The premise of Media Meltdown is to teach kids how to question the media they get, and to make their own. It follows the adventures of a group of kids who have discovered that the local monster-home developer is up to no good, and is getting away with it because he's a heavy advertiser with the town's only media company, which owns the newspaper, stadium, and TV station. Working together, they break the story on their own, using the Web, and along the way they learn to analyze the media they receive, to use that analysis in making their own media, and to work with others to get their message across (there's also a surprise appearance of this blog, which had me laughing aloud).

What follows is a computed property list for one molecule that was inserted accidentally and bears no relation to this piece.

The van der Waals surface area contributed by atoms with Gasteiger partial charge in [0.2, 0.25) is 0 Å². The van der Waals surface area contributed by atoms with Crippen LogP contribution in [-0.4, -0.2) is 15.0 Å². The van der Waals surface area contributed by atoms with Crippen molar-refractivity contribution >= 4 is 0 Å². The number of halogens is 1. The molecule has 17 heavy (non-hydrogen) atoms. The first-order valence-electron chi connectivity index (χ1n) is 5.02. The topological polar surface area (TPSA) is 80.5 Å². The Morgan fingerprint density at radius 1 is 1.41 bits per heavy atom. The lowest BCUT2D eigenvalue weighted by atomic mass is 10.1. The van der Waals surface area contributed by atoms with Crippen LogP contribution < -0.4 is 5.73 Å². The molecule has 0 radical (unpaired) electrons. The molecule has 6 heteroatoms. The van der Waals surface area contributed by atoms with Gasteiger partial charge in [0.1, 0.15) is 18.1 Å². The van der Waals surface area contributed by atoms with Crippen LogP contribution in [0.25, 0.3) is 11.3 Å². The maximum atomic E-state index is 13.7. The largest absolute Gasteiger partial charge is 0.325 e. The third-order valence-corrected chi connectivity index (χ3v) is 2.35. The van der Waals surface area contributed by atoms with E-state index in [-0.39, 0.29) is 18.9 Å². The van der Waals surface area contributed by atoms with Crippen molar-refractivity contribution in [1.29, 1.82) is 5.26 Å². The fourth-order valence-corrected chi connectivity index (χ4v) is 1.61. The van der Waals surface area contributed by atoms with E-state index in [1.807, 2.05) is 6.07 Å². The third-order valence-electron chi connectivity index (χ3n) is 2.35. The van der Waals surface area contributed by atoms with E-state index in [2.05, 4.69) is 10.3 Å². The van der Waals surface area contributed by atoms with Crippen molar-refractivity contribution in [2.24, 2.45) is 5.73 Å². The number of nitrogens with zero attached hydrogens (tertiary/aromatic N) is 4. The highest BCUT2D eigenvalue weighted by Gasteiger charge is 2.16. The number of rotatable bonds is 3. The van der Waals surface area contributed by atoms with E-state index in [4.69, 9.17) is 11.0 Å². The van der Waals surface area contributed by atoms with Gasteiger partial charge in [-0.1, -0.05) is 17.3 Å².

Media Meltdown is a good mix of instructional and narrative comic, using the medium's strengths to illustrate how media is made, and giving kids the tools they need to research media-making for themselves. The mystery plot is simple, but has some good tension and twists, and the resolution is really sweet. Understanding how media gets made and learning to make your own media are critical skills for kids, and this is a great starting-point.
I write books. My latest is a YA science fiction novel called Homeland (it's the sequel to Little Brother). More books: Rapture of the Nerds (a novel, with Charlie Stross); With a Little Help (short stories); and The Great Big Beautiful Tomorrow (novella and nonfic). I speak all over the place and I tweet and tumble, too.